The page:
Welcome to the Science Dome

One journalist enters, one journalist leaves

By Kristin Kendle on January 3, 2013

Ladies and gentlemen, boys and girls... Science Dome is here.

After nine months of construction, the Science Dome will open in January to reveal an old-school planetarium with a mini-Omnimax twist.

In late 2012, Pierce College installed a 38-foot dome-shaped screen in a classroom at its Fort Steilacoom campus in Lakewood, effectively turning said classroom into something between a planetarium and a mini-Omnimax theater. They have dubbed this screen the Science Dome. But make no mistake - the future of the Science Dome involves much more than science. The Science Dome is designed to be a community resource for educators, for the public, and of course for many classes at Pierce College.

"It is similar to an old-school planetarium with a few exceptions," says Hillary Stephens, Science Dome coordinator. "The seating is uni-directional instead of around in a circle. It is tilted by about 10 degrees, which provides a more immersive feeling. The projection equipment is also digital so you can project anything up on the dome. It isn't 3D like 3D movies, but the shape of the screen gives a 3D effect without glasses!"

And, indeed, this dome is super cool. Armed with the dome controls on an iPad, she set out to demonstrate what the dome could do as I reclined in a comfy seat in the auditorium.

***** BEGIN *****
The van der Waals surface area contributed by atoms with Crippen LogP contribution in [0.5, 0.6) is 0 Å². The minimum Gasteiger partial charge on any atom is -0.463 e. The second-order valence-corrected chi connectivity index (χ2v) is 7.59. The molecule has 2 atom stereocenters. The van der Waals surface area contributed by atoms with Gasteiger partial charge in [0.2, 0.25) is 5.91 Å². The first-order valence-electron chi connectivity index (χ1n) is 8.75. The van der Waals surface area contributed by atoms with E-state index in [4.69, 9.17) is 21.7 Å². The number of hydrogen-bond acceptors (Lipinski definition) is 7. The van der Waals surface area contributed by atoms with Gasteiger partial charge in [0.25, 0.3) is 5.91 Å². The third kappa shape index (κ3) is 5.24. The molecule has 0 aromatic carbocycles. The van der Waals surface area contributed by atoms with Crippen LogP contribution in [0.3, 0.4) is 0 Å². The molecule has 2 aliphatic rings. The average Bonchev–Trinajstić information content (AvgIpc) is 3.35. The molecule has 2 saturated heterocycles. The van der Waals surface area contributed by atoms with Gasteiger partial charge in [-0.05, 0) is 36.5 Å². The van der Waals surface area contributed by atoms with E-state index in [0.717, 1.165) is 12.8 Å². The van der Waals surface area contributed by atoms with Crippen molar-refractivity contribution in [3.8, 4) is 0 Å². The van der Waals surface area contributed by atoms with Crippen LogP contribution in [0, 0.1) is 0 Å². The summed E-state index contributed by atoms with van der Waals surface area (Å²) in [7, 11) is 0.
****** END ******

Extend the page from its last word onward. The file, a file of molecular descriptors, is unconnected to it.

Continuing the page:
"The Dome can be used to see the stars from anywhere and anytime on Earth," says Stephens as we begin our galactic tour. "But it can do so much more than that too. You can view the sky from not just Earth but from anywhere - other planets, other stars etc. We also have the capability to ‘fly to' planets and view them in detail and zoom around their surfaces. We can also view interactive weather, oceanic, seismographic and other data on earth and some other planets through a Science on a Sphere program. The list of science applications goes on and on."

She shows off these capabilities as we view the stars from our current location before she whisks me off on a tour of Jupiter. The view circles around Jupiter. I feel like I'm flying. I inwardly vow to return and watch more Dome shows. She then switches tracks to demonstrate the Dome's ability to show movies, of which there are many, designed for such a dome with topics ranging from trips through the human body or through the Egyptian pyramids. We watch snippets of a film about the Northern Lights with an ethereal track that sounds like it's from a Cirque du Soleil show. The sound is surprisingly immersive and full.

"After the grand opening in January we will have regularly scheduled public nights where anyone can come and learn about what's in the sky tonight and come to shows on hot-topics in science," says Stephens. "The dome will also be open to K-12 groups and other groups with appointments."

The current plan is to have public nights a couple times each week. Public nights may be anything from planetarium shows to movies to interactive storytelling evenings and open mic nights. Public nights will have admission, but it will be cheap, likely around $6. It's worth it. The Dome is pretty awesome.

The Science Dome officially opens on January 19 with a ribbon cutting ceremony at 11 a.m. From 11:30 a.m. to 4:30 p.m. the same day, there will be hands-on exploration stations set up and Science Dome shows, namely Planetary Explorers - A Preschool Expedition and Mars: 4th Rock from the Sun. Reserve your seats online at Pierce College's website or at the door.

RESERVATION LINK: http://www.pierce.ctc.edu/dist/sciencedome/